The Red Guitar


By Matthew Bradley

FOUR STARS! The Red Guitar is, essentially, the story of John Sheldon’s life. John Sheldon has lived quite a life. And it just so happens to mirror the development of rock music over the latter course of the last century. The stories merge into one another, and are told with real grace and charm. If you’re at all into rock, country or the blues, then this is the show for you.

Sheldon talks of singing folk songs at summer camp, how learning those folk riffs naturally lead on to learning country ones, how this leads to his love for blues music, how that leads him on to… You get the idea. By the time he’s in angry middle-adolescence, Sheldon has (perhaps not entirely coincidentally) discovered rock music, electric guitars, amplifiers, and all the rest. He candidly describes the highs and lows of his youth, providing moments that are, in turn, both witty and genuinely moving.

The main attraction here is undoubtedly Sheldon’s guitar playing. It’s brilliant. The natural and gentle way he picks out notes or fiddles with dials means you can’t help but be put at ease. It’s one thing seeing this kind of playing at a large-scale gig; it’s quite another seeing it ten feet away. Two moments in particular stand out. First, Sheldon’s description of how he became obsessed with Green Onions by Booker T and the MG’s, and ended up writing a letter to the lead guitarist (“He wrote back!”). Second, his tale of stumbling across Jimi Hendrix warming up in a studio room. Sheldon imitates Hendrix’s routine, whilst deconstructing all the different musical traditions Hendrix is mashing up and putting to work for his own purposes. He seems to really get lost in the music here, and for good reason.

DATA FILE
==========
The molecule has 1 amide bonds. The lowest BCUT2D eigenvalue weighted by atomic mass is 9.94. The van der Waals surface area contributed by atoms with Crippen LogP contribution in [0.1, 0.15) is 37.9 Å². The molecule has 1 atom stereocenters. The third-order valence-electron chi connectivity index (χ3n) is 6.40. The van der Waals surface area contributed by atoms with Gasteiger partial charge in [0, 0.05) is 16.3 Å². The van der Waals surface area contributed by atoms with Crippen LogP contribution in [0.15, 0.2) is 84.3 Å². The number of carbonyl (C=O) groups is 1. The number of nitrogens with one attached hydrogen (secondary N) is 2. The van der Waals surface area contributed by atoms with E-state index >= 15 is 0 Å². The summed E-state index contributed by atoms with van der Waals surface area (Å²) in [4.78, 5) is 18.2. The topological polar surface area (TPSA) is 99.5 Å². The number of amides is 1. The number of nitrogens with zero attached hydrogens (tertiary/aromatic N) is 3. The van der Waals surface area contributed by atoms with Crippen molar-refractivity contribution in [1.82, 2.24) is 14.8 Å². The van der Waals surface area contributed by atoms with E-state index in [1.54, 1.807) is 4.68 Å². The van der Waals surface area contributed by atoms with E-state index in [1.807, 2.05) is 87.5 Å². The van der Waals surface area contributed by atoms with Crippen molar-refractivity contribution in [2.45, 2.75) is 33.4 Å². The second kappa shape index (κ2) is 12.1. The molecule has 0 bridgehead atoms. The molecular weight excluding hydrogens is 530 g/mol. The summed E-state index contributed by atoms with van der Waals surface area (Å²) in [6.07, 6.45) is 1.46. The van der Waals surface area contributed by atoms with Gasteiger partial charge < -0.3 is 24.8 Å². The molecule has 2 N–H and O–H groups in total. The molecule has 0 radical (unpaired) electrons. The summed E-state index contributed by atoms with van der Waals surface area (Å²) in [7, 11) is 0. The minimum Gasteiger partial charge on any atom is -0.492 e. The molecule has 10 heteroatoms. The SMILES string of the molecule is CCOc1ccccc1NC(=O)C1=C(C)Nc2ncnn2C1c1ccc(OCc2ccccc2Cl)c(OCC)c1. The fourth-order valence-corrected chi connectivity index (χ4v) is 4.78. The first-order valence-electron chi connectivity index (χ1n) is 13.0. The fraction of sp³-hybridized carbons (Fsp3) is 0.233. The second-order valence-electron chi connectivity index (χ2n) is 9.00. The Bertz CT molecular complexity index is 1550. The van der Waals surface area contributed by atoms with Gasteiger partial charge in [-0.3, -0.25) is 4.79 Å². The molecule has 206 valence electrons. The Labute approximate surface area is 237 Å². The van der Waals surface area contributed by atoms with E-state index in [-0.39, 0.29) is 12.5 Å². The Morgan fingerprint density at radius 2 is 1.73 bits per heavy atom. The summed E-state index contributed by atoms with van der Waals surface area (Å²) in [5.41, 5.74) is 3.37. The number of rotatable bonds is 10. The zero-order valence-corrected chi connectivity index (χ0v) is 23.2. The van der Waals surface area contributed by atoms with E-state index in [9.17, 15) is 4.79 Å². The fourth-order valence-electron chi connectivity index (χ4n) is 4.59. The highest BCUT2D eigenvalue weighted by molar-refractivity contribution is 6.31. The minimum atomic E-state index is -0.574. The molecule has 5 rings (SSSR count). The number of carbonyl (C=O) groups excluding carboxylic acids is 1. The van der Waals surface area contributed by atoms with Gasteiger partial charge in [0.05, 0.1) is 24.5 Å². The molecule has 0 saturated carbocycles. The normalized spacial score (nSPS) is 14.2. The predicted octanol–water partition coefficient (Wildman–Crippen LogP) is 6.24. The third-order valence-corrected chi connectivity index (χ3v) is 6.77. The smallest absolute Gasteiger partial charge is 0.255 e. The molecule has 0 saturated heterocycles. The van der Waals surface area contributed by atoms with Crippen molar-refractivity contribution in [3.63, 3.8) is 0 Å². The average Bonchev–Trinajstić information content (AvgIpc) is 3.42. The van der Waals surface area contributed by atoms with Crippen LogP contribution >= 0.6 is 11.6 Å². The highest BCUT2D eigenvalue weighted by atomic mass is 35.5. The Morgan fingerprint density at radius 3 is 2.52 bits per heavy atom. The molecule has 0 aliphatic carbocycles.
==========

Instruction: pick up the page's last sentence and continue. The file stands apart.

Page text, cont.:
Stagestruck: Words and music seek to heal a troubled world


By Chris Rohmann

THE RED GUITAR, John Sheldon’s brilliant memoir-in-music, was a runaway hit at [the 2016] Edinburgh Festival Fringe.”

Sheldon’s piece is a musical autobiography that’s also a travelogue of pop-music history in the company of his candy-apple-red Fender Stratocaster. His remarkable journey spans the rock’n’roll era with wry humor, compelling anecdotes and can’t-believe-your-ears guitar licks. It’s a social history wrapped around a personal memoir wrapped up in a dazzling display by the man who’s been rightly dubbed “one of the great guitarists of our time.”

In a laid-back deadpan, Sheldon explains that music “basically saved my life” — a life that included spending part of his adolescence in a mental hospital — and proceeds to prove to us that music is indeed the necessary balm for wounded spirits and a troubled world.”

A musical journey — and a transatlantic one:

Guitarist John Sheldon brings his “Red Guitar” performance to Scotland


By Steve Pfarrer

It began with a red electric guitar, a Fender Duo-Sonic that his friend James Taylor sold him for $100 back in the early 1960s, when he was a young teenager.

Fifty years later, John Sheldon has used that pivotal moment as a starting point for a unique performance piece — part music, part comedy monologue, part memoir — that traces his musical journey and recalls the tumultuous era when it began.

And now Sheldon, who’s been wowing Valley audiences with his guitar licks for more than two decades, is taking his “The Red Guitar” show to the world’s largest arts fest: The Edinburgh Fringe Festival in Scotland, which features more than 3,300 shows — theater, dance, music, opera, art exhibits and much else — in some 300 venues during a three-week span.